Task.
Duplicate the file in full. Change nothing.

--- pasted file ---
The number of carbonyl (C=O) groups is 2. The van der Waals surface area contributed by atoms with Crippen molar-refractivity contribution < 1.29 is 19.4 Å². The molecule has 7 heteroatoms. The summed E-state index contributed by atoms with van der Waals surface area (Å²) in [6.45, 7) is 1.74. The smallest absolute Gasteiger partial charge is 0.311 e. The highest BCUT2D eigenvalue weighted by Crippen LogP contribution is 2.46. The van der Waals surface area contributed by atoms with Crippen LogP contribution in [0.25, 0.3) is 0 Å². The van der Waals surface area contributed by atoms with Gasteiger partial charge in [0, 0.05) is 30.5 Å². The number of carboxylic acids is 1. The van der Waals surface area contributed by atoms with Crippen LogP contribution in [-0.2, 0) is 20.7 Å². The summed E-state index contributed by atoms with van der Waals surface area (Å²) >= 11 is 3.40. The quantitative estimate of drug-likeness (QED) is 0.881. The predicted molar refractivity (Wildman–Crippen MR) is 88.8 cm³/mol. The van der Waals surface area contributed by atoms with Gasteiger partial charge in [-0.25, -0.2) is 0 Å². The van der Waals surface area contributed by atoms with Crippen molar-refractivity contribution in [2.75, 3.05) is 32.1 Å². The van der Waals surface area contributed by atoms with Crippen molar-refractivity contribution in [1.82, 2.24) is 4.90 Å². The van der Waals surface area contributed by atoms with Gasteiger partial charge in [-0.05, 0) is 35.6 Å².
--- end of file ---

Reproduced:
The number of carbonyl (C=O) groups is 2. The van der Waals surface area contributed by atoms with Crippen molar-refractivity contribution < 1.29 is 19.4 Å². The molecule has 7 heteroatoms. The summed E-state index contributed by atoms with van der Waals surface area (Å²) in [6.45, 7) is 1.74. The smallest absolute Gasteiger partial charge is 0.311 e. The highest BCUT2D eigenvalue weighted by Crippen LogP contribution is 2.46. The van der Waals surface area contributed by atoms with Crippen LogP contribution in [0.25, 0.3) is 0 Å². The van der Waals surface area contributed by atoms with Gasteiger partial charge in [0, 0.05) is 30.5 Å². The number of carboxylic acids is 1. The van der Waals surface area contributed by atoms with Crippen LogP contribution in [-0.2, 0) is 20.7 Å². The summed E-state index contributed by atoms with van der Waals surface area (Å²) >= 11 is 3.40. The quantitative estimate of drug-likeness (QED) is 0.881. The predicted molar refractivity (Wildman–Crippen MR) is 88.8 cm³/mol. The van der Waals surface area contributed by atoms with Gasteiger partial charge in [-0.25, -0.2) is 0 Å². The van der Waals surface area contributed by atoms with Crippen molar-refractivity contribution in [2.75, 3.05) is 32.1 Å². The van der Waals surface area contributed by atoms with Crippen molar-refractivity contribution in [1.82, 2.24) is 4.90 Å². The van der Waals surface area contributed by atoms with Gasteiger partial charge in [-0.05, 0) is 35.6 Å².